Size matters. That’s long been a guiding principle in the U.S. auto industry, and with fuel prices down sharply this year, it seems truer than ever as American motorists once again shift from fuel-efficient small cars to larger SUVs, CUVs and pickups.
And that raises a serious question about this year’s launch of what will be the smallest car on the U.S. market, the 2016 Smart ForTwo. After a seemingly endless delay, parent Daimler AG has launched an all-new version of the microcar just as potential competitors, such as the Mini Cooper and Fiat 500 struggle to reverse double-digit sales declines.
Nonetheless, “We hope there is much more potential” for a brand that has so far failed to live up to its initial promise, says Annette Winkler, the head of the Smart brand during a first U.S. media drive of the new ForTwo model.
Originally conceived in 1994 as a joint venture between what was then Daimler-Benz AG and the Swiss watch company Swatch, Smart was targeted at buyers in crowded cities like Paris, Rome and New York, where streets are narrow, and parking spots are scarce and tight. To heighten its appeal, the partners also promised to encourage extensive customization by offering such features as swappable, multi-colored body panels.
By the time the first ForTwo hit the road in 1998, Swatch had pulled out of the project and the idea of easily replaceable body panels was abandoned. A U.S. launch, meanwhile, was repeatedly delayed, Smart crossing the Atlantic only in 2008 when the original microcar was already a decade old.
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While sales in some crowded cities, notably Rome, surged, demand fell short of expectation in most other key European markets. Smart’s official U.S. debut was better timed, coming at a time when fuel prices were nudging record levels. That led to an initial burst of demand, sales nudging 20,000 in the first full year.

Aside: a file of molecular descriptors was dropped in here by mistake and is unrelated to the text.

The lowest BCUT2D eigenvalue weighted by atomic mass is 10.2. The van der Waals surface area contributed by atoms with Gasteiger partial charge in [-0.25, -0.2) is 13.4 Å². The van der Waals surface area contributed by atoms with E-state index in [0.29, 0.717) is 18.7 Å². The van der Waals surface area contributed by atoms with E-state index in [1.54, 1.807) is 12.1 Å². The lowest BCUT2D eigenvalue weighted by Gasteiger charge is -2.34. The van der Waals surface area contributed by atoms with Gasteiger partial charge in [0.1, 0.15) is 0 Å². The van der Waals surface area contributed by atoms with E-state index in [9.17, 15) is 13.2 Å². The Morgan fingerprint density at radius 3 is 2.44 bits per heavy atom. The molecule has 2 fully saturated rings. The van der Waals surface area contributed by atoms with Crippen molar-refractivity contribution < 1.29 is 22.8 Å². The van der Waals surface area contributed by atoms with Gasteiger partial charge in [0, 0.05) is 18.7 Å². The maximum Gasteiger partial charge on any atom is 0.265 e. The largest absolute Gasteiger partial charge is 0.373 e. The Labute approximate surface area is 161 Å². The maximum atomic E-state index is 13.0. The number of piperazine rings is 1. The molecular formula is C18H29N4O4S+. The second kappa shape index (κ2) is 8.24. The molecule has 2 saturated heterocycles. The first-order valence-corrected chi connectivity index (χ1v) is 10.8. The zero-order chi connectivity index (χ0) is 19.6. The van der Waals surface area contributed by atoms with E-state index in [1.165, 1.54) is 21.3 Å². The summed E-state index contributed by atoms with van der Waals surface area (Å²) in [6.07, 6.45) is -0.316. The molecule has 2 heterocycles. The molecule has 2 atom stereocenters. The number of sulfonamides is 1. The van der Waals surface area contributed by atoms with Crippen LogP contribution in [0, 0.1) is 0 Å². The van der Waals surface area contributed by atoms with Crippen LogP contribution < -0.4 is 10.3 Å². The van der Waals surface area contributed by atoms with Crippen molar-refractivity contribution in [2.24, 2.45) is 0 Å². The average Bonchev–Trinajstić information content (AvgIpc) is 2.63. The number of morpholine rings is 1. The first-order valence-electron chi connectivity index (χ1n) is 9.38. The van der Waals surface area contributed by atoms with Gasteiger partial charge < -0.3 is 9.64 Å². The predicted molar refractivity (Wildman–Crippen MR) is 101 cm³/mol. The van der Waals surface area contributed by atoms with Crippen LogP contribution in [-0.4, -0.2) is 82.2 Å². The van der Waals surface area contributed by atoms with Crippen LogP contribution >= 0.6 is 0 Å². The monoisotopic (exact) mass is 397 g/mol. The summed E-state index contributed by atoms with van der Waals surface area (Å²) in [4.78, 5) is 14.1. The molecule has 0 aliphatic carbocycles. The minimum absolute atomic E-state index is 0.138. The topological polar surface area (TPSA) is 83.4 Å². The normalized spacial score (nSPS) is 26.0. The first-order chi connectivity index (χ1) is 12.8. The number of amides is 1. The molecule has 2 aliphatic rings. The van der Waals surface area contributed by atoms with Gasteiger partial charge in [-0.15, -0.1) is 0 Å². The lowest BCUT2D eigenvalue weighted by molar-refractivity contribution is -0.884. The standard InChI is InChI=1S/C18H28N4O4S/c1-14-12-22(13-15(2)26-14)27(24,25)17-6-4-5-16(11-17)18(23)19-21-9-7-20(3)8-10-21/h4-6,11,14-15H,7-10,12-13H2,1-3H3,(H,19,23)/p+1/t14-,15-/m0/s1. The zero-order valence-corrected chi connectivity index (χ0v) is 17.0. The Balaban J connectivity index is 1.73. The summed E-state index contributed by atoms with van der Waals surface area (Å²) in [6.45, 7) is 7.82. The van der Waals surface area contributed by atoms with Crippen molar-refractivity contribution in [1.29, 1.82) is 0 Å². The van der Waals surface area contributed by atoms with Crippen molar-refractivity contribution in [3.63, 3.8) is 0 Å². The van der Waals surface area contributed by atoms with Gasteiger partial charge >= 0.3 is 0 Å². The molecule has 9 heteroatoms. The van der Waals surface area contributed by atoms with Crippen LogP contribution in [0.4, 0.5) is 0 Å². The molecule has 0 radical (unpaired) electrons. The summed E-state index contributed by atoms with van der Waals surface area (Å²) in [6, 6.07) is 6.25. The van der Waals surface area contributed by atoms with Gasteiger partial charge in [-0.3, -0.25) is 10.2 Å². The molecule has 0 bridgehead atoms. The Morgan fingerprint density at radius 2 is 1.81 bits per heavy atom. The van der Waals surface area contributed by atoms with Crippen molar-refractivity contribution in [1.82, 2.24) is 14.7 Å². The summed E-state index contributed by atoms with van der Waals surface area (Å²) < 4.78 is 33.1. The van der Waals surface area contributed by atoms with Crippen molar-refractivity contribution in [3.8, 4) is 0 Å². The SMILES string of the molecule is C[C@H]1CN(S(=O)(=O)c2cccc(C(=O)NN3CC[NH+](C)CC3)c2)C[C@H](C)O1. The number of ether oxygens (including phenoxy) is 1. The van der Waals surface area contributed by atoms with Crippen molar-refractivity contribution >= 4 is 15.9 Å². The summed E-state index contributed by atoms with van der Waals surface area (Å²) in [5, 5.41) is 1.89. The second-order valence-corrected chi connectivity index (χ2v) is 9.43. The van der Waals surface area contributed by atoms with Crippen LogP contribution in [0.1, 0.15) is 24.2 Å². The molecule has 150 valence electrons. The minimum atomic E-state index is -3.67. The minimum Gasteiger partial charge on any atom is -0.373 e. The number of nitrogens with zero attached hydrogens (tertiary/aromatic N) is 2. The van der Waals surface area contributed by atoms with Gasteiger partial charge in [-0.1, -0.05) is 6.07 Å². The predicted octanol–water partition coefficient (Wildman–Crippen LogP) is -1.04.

But what went up quickly tumbled back down, and the U.S. nosedive has continued into 2015. For the first seven months of the year, American buyers drove off with only 4,065 ForTwo microcars, a 32.2% decline. In July, sales totaled just 441, a year-over-year decline of 67.4%.
Weak demand globally forced Daimler to pull a number of Smart variants off the market. And with industry analysts estimating the German maker has so far lost more than $5 billion on the brand, it took an unusual route to develop a replacement for the original ForTwo, partnering with France’s Renault. A separate version of the microcar is being sold in many parts of the world as the Renault Twingo, shared development costs, the partners have bet, allowing them to make a profit in a notoriously money-losing segment.
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The second-generation ForTwo has already gone on sale in Europe and other markets abroad, and sales for the brand overall have jumped 30%, to 71,450, for the first seven months of the year. That puts it on track to near, if not surpass, the record 140,000 Smart vehicles sold in one year a decade ago.
But whether the U.S. will keep pace is far from certain, cautions Dave Sullivan, senior auto analyst for AutoPacific, Inc., who stresses that, “Americans like to pay for their cars by the pound.”
At a base price of $15,400, including delivery charges, Sullivan noted, the German microcar is more expensive than some larger vehicles that still get the same, or even better, fuel economy than the 2016 Smart ForTwo. It is rated by the EPA at 36 mpg in the Combined cycle.
“That vehicle makes all the sense in the world in places like Rome,” says Sullivan. But the U.S. is another matter entirely.
Timing matters, or so goes another popular principle oft cited by automotive manufacturers. But while the 2016 Smart ForTwo’s arrival may coincide with cheap fuel, brand boss Winkler contends that there are other trends that could work in Smart’s favor. She points to the growing resurgence of urban living in the U.S. Smart is hoping to appeal to a subset of hip “individualists” who are abandoning suburbs – and the big cars long associated with suburban living.
Meanwhile, Smart is actively participating in the growth of carsharing programs. Little Smart cars with the Car2Go logo are frequent sights around Portland, among other select cities. The often eclectic city has embraced the ForTwo like few others in the U.S., with the brand doubling its presence in Portland over the past year.
While the U.S., overall, isn’t likely to match the 30% growth Smart has seen in the rest of the world this year, Winkler is hoping that the new ForTwo finally can reverse the brand’s tailspin and at least give it some positive momentum again.
It’s a long shot, insist analysts like Sullivan, and it would mark a major turnaround that even more successful small car brands like Mini haven’t been able to muster of late.
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